The Northern Sahara aquifer
Currently, the aquifer system of the northern Sahara is exploited by nearly 8,800 water points, boreholes and springs, including 6,500 in Algeria, 1,200 in Tunisia and 1,100 in Libya.
This exploitation reaches 2.2 billion m3 per year, or 1.33 billion m3 in Algeria, 0.55 billion m3 in Tunisia and 0.33 billion in Libya. According to GWP, agriculture is the largest consumer of this resource in the three North African countries with about 11,000 m3 per hectare. And this capacity could reach 16,800 m3 per hectare, increasing the water withdrawals from the aquifer, already three times its natural rate of renewal according to GWP.
This situation means that today Tunisia, Algeria and Libya are faced with major challenges. Between the depletion and loss of pressure of groundwater, salinization, soil degradation and declining agricultural productivity, increasing energy demand for pumping water and demineralization. “This is compounded by inadequate knowledge and investment, which often leads to poor regulation and management, contamination and pollution, all with potentially devastating consequences,” says WaterAid.
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East Africa faces similar problems. In this part of the continent, aquifers are being overexploited to make up for the scarcity of water. In West Africa, aquifers are being exploited to a greater extent for drinking water supply, sanitation and hygiene. Thus, ensuring the sustainability of groundwater is obvious, when we know that they constitute nearly 99% of all freshwater reserves on the planet.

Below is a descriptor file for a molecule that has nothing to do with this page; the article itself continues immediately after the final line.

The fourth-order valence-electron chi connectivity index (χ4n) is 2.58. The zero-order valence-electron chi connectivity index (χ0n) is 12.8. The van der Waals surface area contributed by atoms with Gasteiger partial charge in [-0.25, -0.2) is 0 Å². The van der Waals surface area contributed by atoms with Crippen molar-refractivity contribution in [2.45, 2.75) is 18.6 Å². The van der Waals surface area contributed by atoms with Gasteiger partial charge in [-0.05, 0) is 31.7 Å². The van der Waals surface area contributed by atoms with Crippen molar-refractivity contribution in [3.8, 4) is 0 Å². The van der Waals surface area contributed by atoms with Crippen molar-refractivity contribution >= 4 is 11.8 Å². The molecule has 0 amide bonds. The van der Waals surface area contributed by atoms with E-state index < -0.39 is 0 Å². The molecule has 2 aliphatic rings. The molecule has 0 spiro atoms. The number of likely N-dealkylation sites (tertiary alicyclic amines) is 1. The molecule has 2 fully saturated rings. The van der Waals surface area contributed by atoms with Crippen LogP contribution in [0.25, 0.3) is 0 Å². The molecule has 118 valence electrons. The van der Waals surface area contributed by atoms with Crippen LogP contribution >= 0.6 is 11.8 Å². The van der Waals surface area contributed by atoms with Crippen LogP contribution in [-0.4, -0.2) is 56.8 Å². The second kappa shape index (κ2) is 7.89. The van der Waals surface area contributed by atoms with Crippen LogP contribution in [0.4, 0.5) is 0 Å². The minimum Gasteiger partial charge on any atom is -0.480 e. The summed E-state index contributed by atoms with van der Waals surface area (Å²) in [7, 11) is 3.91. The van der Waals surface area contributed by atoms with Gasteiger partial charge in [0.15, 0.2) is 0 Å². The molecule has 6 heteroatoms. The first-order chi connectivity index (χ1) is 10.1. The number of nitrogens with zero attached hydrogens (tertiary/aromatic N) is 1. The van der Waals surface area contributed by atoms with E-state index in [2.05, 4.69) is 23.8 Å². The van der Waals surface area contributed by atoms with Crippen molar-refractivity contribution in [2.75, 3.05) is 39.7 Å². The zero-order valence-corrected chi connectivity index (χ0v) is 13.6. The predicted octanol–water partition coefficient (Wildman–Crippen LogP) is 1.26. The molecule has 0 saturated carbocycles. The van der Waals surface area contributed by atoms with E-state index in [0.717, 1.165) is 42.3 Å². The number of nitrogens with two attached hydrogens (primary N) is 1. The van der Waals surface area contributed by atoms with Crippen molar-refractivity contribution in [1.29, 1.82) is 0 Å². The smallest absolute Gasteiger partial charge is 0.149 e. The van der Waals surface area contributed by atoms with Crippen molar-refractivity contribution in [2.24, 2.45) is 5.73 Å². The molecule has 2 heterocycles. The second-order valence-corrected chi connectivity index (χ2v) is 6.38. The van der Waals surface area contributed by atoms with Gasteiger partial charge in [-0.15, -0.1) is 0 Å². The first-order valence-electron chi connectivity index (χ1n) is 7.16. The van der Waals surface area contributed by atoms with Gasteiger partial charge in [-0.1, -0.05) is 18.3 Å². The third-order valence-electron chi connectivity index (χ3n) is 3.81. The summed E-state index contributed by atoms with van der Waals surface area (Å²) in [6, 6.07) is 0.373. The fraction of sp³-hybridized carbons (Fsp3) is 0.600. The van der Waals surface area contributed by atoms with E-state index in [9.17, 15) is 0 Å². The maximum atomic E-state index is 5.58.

Sustainable management of aquifers
Several initiatives have been set up by countries to exploit groundwater without exhausting it.
In Kenya, the Lotikipi Basin aquifer will be operated under a public-private partnership (PPP) by the Spanish company Aqua Advise and Systel Engineering, an Indian company. The water treatment companies will desalinate the pumped water before making it available to the population. According to scientists, the sustainable management of this reserve could meet the water needs of Kenyans for at least 70 years.